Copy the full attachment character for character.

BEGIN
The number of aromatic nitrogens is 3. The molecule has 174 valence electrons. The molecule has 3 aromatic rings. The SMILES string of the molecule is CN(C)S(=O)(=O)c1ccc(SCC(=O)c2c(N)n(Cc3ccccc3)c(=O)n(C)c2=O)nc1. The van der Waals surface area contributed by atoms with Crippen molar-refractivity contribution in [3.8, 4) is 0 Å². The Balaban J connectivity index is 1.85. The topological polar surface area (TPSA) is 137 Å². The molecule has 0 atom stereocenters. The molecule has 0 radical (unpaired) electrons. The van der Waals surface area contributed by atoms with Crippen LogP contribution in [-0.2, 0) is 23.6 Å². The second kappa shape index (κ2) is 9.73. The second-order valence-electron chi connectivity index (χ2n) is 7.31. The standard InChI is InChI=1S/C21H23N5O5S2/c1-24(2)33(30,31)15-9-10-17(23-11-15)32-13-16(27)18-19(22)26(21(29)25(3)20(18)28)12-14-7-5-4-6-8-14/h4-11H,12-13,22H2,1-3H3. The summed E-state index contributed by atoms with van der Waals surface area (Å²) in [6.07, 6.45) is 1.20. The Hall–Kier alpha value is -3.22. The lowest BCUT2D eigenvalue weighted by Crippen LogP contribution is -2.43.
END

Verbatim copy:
The number of aromatic nitrogens is 3. The molecule has 174 valence electrons. The molecule has 3 aromatic rings. The SMILES string of the molecule is CN(C)S(=O)(=O)c1ccc(SCC(=O)c2c(N)n(Cc3ccccc3)c(=O)n(C)c2=O)nc1. The van der Waals surface area contributed by atoms with Crippen molar-refractivity contribution in [3.8, 4) is 0 Å². The Balaban J connectivity index is 1.85. The topological polar surface area (TPSA) is 137 Å². The molecule has 0 atom stereocenters. The molecule has 0 radical (unpaired) electrons. The van der Waals surface area contributed by atoms with Crippen LogP contribution in [-0.2, 0) is 23.6 Å². The second kappa shape index (κ2) is 9.73. The second-order valence-electron chi connectivity index (χ2n) is 7.31. The standard InChI is InChI=1S/C21H23N5O5S2/c1-24(2)33(30,31)15-9-10-17(23-11-15)32-13-16(27)18-19(22)26(21(29)25(3)20(18)28)12-14-7-5-4-6-8-14/h4-11H,12-13,22H2,1-3H3. The summed E-state index contributed by atoms with van der Waals surface area (Å²) in [6.07, 6.45) is 1.20. The Hall–Kier alpha value is -3.22. The lowest BCUT2D eigenvalue weighted by Crippen LogP contribution is -2.43.